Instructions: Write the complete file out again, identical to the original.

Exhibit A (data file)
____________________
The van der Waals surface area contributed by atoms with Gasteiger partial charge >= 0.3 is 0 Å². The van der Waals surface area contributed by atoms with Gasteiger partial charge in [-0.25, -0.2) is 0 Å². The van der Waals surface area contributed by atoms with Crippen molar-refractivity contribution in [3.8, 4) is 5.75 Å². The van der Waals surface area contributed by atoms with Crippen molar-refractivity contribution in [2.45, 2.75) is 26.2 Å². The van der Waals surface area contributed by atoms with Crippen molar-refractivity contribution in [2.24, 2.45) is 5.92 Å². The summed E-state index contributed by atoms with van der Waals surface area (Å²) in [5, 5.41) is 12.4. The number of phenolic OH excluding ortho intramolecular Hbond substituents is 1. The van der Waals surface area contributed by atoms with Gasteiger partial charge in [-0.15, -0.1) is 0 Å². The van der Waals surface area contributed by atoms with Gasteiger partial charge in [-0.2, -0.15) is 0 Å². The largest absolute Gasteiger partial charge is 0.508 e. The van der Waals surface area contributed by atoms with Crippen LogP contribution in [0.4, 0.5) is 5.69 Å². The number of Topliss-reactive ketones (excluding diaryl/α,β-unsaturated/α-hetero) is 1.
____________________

The van der Waals surface area contributed by atoms with Gasteiger partial charge >= 0.3 is 0 Å². The van der Waals surface area contributed by atoms with Gasteiger partial charge in [-0.25, -0.2) is 0 Å². The van der Waals surface area contributed by atoms with Crippen molar-refractivity contribution in [3.8, 4) is 5.75 Å². The van der Waals surface area contributed by atoms with Crippen molar-refractivity contribution in [2.45, 2.75) is 26.2 Å². The van der Waals surface area contributed by atoms with Crippen molar-refractivity contribution in [2.24, 2.45) is 5.92 Å². The summed E-state index contributed by atoms with van der Waals surface area (Å²) in [5, 5.41) is 12.4. The number of phenolic OH excluding ortho intramolecular Hbond substituents is 1. The van der Waals surface area contributed by atoms with Gasteiger partial charge in [-0.15, -0.1) is 0 Å². The van der Waals surface area contributed by atoms with Gasteiger partial charge in [-0.2, -0.15) is 0 Å². The largest absolute Gasteiger partial charge is 0.508 e. The van der Waals surface area contributed by atoms with Crippen LogP contribution in [0.4, 0.5) is 5.69 Å². The number of Topliss-reactive ketones (excluding diaryl/α,β-unsaturated/α-hetero) is 1.